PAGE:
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Cypen & Cypen
MARCH 28, 2003

Stephen H. Cypen, Esq., Editor

Never Forget - September 11, 2001

In two recent Newsletters(see C&C Newsletters for March 20, 2003, Item 1 and January 15, 2003, Item 1), we lamented the situation of Florida’s antiquated per diem in travel expense reimbursements. However, at the time we were unaware that two bills on this subject matter had been filed. HB 1493 is just what the Florida League of Cities has called for: it recites that Attorney General Opinion 2003-01 clearly violates the intent of the Municipal Home Rule Powers Act and places municipalities that relied on Attorney General Opinion 1974-18 into position of having to repeal their policies on reasonable per diem and travel allowances. The bill would add a new subsection to Section 166.021, Florida Statutes, part of the Municipal Home Rule Powers Act, to provide that notwithstanding the provisions of Section 112.061, Florida Statutes, the governing body of a municipality may provide for per diem and travel expenses as it deems reasonable. Further, any policy on per diem and travel expenses provided by a municipality on January 1, 2003 (two days before AGO 2003-01 was issued) shall be valid and in effect for that municipality until otherwise amended. If the governing body of a municipality does not provide for per diem and travel expenses, the provisions of Section 112.061, Florida Statutes, shall apply. As written, the governing body of a municipality could exercise this “local option” by ordinance or resolution, making it applicable to all public officers, including pension board trustees. On January 31, 2003 SB 622 was introduced. The bill would (1) raise to $60.00 (from $50.00) the per diem allowance; (2) raise meal allowances for breakfast to $6.00 (from $3.00), lunch to $12.00 (from $6.00) and dinner to $18.00 (from $12.00); and (3) allow $2.00 per day for miscellaneous expenses such as tolls, phone calls and tips. Considering the cost of a hotel room, the increase from $50.00 to $60.00 per diem will probably not change the pattern of travelers opting to receive actual expenses for lodging plus the meal allowances. The passage of both these bills is the perfect solution: rates are raised so that there is a somewhat more reasonable reimbursement, but if a particular city wants to provide different reimbursement, it may do so. (Finally, on March 25, 2003 Senator Lawson introduced SB 2672. The 18-page Bill would increase reimbursement slightly, but would provide for annual adjustment based upon the CPI.)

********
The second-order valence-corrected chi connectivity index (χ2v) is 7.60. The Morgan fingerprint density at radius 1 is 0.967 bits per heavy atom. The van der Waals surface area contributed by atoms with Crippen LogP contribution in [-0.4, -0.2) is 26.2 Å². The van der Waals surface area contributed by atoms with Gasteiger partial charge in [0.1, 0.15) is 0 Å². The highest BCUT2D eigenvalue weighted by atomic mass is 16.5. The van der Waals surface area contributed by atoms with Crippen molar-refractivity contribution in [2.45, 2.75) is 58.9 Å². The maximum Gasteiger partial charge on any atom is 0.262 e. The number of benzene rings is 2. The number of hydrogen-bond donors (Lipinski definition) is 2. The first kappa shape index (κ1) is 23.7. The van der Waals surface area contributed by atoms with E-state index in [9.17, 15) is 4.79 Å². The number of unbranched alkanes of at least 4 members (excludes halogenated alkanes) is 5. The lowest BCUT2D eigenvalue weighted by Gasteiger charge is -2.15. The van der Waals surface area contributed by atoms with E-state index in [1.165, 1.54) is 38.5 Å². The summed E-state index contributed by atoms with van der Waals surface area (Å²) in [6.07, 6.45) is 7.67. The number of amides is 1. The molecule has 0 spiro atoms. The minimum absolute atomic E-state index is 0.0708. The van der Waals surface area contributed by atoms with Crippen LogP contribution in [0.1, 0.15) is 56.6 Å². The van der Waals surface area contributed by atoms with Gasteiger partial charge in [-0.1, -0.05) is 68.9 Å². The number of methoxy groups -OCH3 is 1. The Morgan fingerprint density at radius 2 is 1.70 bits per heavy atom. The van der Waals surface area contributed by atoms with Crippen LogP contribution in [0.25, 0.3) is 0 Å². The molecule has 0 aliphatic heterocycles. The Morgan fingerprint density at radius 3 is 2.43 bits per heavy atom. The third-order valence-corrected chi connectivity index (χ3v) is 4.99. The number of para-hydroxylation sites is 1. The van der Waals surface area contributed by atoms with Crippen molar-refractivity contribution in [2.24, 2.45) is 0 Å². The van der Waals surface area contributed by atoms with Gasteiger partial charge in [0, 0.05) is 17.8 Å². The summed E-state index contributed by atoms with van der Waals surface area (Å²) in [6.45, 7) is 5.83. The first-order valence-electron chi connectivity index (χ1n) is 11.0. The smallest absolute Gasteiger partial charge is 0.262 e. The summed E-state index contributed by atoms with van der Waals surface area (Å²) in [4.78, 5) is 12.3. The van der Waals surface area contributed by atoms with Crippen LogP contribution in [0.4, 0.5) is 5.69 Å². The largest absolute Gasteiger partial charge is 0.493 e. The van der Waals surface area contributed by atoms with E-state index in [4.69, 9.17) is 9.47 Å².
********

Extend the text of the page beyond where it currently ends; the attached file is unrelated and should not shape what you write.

An article in the Wall Street Journal entitled “Danger: Missing Signals” paints a rather frightening picture facing public safety workers. By way of background, the article states something we had never heard before: firefighters were trapped in the burning Twin Towers partly because they never received police department messages warning that the buildings might collapse! Now, over a year and a half later, in city after city, police officers and firefighters still face huge problems communicating with each other during an emergency. This lack of “interoperability” is a huge problem across the country. The principal cause is an insufficiency of available radio airwaves, known as spectrum. Different public safety agencies in the same city often operate on different channels within different “bands.” Thus, police officers and firefighters cannot talk to each other to warn of life-threatening risks. The problem can be even worse in suburban areas, where dozens of local agencies, each on a different band, might serve a relatively large geographic area, without the ability to communicate. There is also the matter of cost. In large cities, overhauling the system would require buying new radios for tens of millions of dollars -- more than most local budgets can afford. Recognizing the shortage of spectrum, Congress voted in 1997 to require television stations to give up their analog share of the spectrum in the so-called 700-megahertz band by the end of 2006, if 85% of the public has access to digital television. There are bills pending in Congress that would make that spectrum available to public-safety agencies in 2006, regardless of how many homes have digital TV. The Federal Communications Commission is also exploring the use of other potentially underutilized bands of spectrum for public safety. Meanwhile, however, our public safety officers are faced with more dangers than just the disasters they respond to in our behalf.


On March 25 and 26, the Division of Retirement sponsored its Twenty Fourth Annual Police Officers’ and Firefighters’ Trustees’ School in Tallahassee. As usual, the group (Erin B. Sjostrom, David Jones, Trish Shoemaker, Keith Brinkman, Melody Mitchell, Larry Scott and Charles Slavin) sponsored a terrific program. The speakers and their topics were beneficial to all trustees, and the materials presented in the handbook provide instant reference and answers to many of your burning questions. Those of you who did not attend this year’s school should make plans to be there next year. You will enjoy the program and increase your knowledge ... thus making your job as trustee much easier.

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Items in this Newsletter may be excerpts or summaries of original or secondary source material, and may have been reorganized for clarity and brevity. This Newsletter is general in nature and is not intended to provide specific legal or other advice.

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